a list compiled by Alex Kasman (College of Charleston)
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First appeared in The Mammoth Book of Awesome Comic Fantasy and was reprinted in Neutrino Drag. Now, those of you are inclined to read the story based on W.E.Emba's description should go ahead and do so before continuing on to my further analysis below. For everyone else, let me begin by saying that the tension between "pure" and "applied" math is a major theme in this story. The mathematician character is one of those pure mathematicians who deplores the idea that math might have any applications. [To be honest, I must admit that some mathematicians with this viewpoint do exist. G.H. Hardy is a famous example. However, for those who do not know many actual mathematicians, I would like to add that this is honestly a minority viewpoint. There are more mathematicians out there who either are neutral or who really appreciate it when math finds applications. And, of course, there are those at the other extreme who consider themselves applied mathematicians and despise math when it is "pure".] However, it is not because of this attitude that the character is mocked by his colleagues. The nonmathematicians in the story seem to truly appreciate that his research on ndimensional manifolds is impressive and perhaps deserving of a Fields medal. It is his religious belief in a strong connection between his Catholicism and mathematics, on the other hand, which results in his being teased. And this is why the saints, armed with the ability to apply mathematical results to change the nature of reality, arrive to help him. Among the mathematics discussed in the story are higher dimensional geometry, fractal geometry (mentioning the name of Mandelbrot), chaos theory (mentioning a paper by Stephen Smale), Fermat's Last Theorem and the briefest mention of BanachTarski and conformal mappings. In addition, the name "Rudy Rucker" is dropped along with the suggestion that he will win a Nobel prize in literature.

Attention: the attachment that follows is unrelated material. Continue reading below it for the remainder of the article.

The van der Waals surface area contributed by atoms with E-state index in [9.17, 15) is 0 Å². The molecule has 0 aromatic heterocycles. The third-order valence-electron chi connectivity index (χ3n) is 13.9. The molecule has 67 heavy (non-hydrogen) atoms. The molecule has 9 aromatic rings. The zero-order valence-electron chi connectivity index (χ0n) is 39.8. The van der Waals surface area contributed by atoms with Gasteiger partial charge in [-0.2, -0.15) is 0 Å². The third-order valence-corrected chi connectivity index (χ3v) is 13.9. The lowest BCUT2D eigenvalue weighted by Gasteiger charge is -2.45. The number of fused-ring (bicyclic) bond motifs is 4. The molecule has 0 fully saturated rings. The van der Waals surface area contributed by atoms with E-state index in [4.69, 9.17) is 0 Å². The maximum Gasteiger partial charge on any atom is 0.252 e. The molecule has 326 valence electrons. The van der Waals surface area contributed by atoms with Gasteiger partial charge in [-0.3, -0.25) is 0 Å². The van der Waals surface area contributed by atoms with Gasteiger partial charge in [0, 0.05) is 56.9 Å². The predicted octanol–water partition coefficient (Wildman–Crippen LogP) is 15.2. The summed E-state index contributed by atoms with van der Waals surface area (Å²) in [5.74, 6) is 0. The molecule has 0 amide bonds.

Buy this work of mathematical fiction and read reviews at amazon.com. 
(Note: This is just one work of mathematical fiction from the list. To see the entire list or to see more works of mathematical fiction, return to the Homepage.) 

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Exciting News: The total number of works of mathematical fiction listed in this database recently reached a milestone. The 1,500th entry is The Man of Forty Crowns by Voltaire. Thanks to Vijay Fafat for writing the summary of that work (and so many others). I am also grateful to everyone who has contributed to this website. Heck, I'm grateful to everyone who visited the site. Thank you!
(Maintained by Alex Kasman, College of Charleston)